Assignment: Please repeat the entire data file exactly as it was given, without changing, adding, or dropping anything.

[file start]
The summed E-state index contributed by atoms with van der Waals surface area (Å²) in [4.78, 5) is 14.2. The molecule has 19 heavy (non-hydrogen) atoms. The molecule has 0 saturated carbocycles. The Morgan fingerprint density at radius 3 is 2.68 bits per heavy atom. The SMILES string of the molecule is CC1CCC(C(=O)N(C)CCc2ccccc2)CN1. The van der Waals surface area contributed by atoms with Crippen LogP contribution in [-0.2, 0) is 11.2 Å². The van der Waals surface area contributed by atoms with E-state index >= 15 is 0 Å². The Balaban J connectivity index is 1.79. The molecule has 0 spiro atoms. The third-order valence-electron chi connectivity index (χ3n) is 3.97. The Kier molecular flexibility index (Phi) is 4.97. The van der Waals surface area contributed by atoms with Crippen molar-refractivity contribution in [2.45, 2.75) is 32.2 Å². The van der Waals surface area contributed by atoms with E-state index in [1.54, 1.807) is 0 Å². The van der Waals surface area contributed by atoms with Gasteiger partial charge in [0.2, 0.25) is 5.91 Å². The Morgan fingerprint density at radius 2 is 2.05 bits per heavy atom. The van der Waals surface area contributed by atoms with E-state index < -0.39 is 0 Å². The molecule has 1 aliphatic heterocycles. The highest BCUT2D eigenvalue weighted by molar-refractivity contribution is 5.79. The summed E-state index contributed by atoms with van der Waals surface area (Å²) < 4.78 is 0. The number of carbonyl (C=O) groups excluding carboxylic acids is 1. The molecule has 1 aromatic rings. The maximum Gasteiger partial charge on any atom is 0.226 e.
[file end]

The summed E-state index contributed by atoms with van der Waals surface area (Å²) in [4.78, 5) is 14.2. The molecule has 19 heavy (non-hydrogen) atoms. The molecule has 0 saturated carbocycles. The Morgan fingerprint density at radius 3 is 2.68 bits per heavy atom. The SMILES string of the molecule is CC1CCC(C(=O)N(C)CCc2ccccc2)CN1. The van der Waals surface area contributed by atoms with Crippen LogP contribution in [-0.2, 0) is 11.2 Å². The van der Waals surface area contributed by atoms with E-state index >= 15 is 0 Å². The Balaban J connectivity index is 1.79. The molecule has 0 spiro atoms. The third-order valence-electron chi connectivity index (χ3n) is 3.97. The Kier molecular flexibility index (Phi) is 4.97. The van der Waals surface area contributed by atoms with Crippen molar-refractivity contribution in [2.45, 2.75) is 32.2 Å². The van der Waals surface area contributed by atoms with E-state index in [1.54, 1.807) is 0 Å². The van der Waals surface area contributed by atoms with Gasteiger partial charge in [0.2, 0.25) is 5.91 Å². The Morgan fingerprint density at radius 2 is 2.05 bits per heavy atom. The van der Waals surface area contributed by atoms with E-state index < -0.39 is 0 Å². The molecule has 1 aliphatic heterocycles. The highest BCUT2D eigenvalue weighted by molar-refractivity contribution is 5.79. The summed E-state index contributed by atoms with van der Waals surface area (Å²) < 4.78 is 0. The number of carbonyl (C=O) groups excluding carboxylic acids is 1. The molecule has 1 aromatic rings. The maximum Gasteiger partial charge on any atom is 0.226 e.